Berkeley’s overall budget continues to rise modestly from year to year. Total university revenue rose from $1.7 billion in fiscal 2007 to $2 billion in 2010. The universities of Michigan and Virginia have seen a similar increase.
But much of Berkeley’s money comes in grants and gifts earmarked for specific uses. Dollars for educating students come mostly in state educational appropriations and net tuition revenue. Those sources together have generated less money per student each year since 2007, university officials said.
Berkeley Chancellor Robert Birgeneau says the class crunch is easing, the fruit of a strategic investment in “gateway” courses in reading and composition, math, science and language.
“We are threatened,” Birgeneau said. “We are not in decline.”
‘A lot of stress’
Berkeley’s rolling hilltop campus, overlooking San Francisco Bay, feels like a crossroads of the world. At the stroke of 6 o’clock on a recent evening, the chiming of the carillon on one side of campus vied for attention with the pulsing of a Taiko drum ensemble on the other. The university is the pinnacle of the nation’s largest state higher-education system, with 350 degree programs and a science portfolio enriched by the neighboring Lawrence Berkeley National Laboratory. More than 60,000 students have applied to next fall’s freshman class, one of the largest numbers seeking entry to any American university.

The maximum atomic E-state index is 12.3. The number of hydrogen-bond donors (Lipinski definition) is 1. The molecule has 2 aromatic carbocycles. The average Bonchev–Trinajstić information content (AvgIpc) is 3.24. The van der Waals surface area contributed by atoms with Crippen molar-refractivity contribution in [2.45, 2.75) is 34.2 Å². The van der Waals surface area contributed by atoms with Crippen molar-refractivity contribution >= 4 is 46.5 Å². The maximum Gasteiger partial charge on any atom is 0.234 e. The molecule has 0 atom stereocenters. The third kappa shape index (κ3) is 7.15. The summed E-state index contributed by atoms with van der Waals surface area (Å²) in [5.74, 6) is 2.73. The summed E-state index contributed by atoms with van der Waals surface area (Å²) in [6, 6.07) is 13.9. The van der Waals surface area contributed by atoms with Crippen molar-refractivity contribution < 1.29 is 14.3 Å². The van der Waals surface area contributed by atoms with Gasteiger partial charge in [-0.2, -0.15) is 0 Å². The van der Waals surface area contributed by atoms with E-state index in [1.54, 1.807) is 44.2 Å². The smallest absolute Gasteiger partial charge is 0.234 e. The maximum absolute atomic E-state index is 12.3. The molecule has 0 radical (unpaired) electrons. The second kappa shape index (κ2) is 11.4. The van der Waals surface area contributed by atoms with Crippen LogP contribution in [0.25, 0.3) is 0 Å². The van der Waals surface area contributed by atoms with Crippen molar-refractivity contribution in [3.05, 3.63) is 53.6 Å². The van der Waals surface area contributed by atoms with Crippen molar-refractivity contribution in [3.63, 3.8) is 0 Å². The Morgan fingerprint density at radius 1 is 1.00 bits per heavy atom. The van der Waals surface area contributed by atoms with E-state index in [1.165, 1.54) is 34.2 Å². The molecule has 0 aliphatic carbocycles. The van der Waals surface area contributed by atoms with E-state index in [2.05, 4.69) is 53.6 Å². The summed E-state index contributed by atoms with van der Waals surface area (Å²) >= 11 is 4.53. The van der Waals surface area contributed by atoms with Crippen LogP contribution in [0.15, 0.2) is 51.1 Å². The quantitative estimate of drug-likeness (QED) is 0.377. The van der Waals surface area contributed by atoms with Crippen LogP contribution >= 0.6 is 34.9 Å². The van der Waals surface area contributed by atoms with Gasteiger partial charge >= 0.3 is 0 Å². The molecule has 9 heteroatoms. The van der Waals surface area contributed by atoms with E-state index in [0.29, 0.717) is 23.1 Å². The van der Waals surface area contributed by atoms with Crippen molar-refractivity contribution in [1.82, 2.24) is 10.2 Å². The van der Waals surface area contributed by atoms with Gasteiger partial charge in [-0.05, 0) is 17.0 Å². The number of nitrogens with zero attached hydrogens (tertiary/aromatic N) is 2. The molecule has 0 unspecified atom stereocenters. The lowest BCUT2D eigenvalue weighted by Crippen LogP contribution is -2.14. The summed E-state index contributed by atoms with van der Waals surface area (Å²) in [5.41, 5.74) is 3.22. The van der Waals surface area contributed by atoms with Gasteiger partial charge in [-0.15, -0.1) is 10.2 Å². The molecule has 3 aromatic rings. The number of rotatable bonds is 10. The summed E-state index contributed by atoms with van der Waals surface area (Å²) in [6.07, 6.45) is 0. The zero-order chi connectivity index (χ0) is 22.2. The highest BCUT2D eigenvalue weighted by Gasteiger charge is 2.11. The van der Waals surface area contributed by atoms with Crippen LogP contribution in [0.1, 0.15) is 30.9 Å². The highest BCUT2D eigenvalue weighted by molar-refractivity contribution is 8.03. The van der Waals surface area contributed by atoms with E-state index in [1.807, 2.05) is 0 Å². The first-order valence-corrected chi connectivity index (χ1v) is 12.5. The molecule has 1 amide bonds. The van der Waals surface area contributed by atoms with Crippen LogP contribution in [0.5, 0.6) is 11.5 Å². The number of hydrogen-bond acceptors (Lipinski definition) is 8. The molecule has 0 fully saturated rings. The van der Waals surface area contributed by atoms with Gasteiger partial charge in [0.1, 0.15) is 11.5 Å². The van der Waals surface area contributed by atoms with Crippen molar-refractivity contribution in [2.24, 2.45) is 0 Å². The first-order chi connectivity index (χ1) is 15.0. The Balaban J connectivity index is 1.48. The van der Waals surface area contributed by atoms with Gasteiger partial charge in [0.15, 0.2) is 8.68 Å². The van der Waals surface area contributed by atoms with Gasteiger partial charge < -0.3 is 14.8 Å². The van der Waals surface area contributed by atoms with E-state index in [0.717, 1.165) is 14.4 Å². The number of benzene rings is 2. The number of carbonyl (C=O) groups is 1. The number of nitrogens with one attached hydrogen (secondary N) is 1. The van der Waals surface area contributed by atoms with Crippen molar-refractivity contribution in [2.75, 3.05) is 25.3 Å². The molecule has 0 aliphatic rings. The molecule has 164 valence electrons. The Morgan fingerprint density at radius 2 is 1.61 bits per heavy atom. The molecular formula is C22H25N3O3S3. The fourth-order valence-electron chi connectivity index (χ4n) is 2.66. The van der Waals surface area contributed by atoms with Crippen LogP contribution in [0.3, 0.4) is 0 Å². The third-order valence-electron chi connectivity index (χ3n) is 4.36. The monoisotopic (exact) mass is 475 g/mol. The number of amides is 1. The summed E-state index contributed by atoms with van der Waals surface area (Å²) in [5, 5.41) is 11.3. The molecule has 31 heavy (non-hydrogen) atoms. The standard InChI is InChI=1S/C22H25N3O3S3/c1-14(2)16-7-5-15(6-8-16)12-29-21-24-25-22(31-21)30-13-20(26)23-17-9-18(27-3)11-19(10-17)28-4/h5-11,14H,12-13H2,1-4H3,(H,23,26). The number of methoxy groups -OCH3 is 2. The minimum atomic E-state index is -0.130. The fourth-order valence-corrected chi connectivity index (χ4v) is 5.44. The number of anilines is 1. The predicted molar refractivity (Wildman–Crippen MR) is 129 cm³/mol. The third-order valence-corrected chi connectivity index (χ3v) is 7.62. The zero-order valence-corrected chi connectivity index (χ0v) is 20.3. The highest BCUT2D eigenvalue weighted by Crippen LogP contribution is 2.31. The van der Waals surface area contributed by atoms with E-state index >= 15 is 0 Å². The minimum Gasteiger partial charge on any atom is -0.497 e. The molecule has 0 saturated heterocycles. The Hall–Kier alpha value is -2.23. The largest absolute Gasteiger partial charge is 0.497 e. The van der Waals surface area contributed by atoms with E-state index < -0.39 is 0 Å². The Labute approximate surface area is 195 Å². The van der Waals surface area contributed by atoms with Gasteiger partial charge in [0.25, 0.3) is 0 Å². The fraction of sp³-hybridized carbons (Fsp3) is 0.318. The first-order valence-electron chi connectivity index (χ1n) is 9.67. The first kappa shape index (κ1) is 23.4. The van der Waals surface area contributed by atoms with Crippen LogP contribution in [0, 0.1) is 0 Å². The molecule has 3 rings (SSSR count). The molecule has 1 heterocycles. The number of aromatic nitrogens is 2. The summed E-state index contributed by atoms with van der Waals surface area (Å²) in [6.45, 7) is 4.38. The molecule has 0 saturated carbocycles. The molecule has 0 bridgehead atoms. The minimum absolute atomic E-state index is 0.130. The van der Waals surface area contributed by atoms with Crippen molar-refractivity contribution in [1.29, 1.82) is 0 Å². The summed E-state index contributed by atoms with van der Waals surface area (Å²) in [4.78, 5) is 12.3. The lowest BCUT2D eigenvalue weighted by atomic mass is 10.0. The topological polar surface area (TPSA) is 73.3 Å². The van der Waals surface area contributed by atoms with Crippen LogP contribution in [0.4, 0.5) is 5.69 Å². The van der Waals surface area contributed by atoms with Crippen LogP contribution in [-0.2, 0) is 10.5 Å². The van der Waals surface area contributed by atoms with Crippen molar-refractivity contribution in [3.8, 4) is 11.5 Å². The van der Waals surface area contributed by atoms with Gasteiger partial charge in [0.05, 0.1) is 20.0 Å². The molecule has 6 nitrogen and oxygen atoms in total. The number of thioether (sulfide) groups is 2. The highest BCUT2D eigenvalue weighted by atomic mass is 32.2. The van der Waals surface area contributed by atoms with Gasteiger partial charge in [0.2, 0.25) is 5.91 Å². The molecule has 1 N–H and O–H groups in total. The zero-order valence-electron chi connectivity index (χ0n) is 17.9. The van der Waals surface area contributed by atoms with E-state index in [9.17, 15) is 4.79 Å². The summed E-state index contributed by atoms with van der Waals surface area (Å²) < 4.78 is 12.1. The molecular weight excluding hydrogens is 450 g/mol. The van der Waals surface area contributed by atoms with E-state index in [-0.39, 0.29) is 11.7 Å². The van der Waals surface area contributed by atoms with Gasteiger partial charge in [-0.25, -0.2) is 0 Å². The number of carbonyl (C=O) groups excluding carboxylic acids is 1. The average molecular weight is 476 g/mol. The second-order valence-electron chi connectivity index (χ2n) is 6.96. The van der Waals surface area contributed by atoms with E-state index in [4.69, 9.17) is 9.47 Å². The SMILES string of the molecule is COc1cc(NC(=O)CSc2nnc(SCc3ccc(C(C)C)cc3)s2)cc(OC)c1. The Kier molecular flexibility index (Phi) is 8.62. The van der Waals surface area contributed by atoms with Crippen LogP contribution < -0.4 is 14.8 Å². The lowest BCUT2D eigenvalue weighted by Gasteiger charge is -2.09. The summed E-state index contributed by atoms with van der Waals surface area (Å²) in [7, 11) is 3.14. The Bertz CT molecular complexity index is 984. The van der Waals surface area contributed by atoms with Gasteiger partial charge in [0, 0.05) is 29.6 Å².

They come, in large part, for the dazzling faculty. Matt Walker, a sleep psychologist, transfixed his audience one fall morning with a lecture on homicidal sleepwalkers. Walker had polled the class at the start of the term and found it averaged 6.75 hours of nightly slumber. After a semester of sleep pedagogy, the average was up to 7.25 hours.
“Essentially, every lecture I gave you added 60 seconds to your sleep time,” Walker told students, to laughter.
The faculty and students who took up study here in 1873 dreamed of building not just a university but a new society, liberated from the rigid class strictures they had left behind back East.
Berkeley became the jewel of a higher-education system that rewarded merit above wealth, access before privilege. This wasn’t mere public education but something more ambitious. State leaders eventually gave the endeavor a fitting name: the California Master Plan.
But now, the California economy is paralyzed, and the plan is in tatters.
California Gov. Jerry Brown (D) this month announced an additional $100 million reduction to the $2.3 billion University of California annual budget, already pared by nearly a billion dollars in the downturn.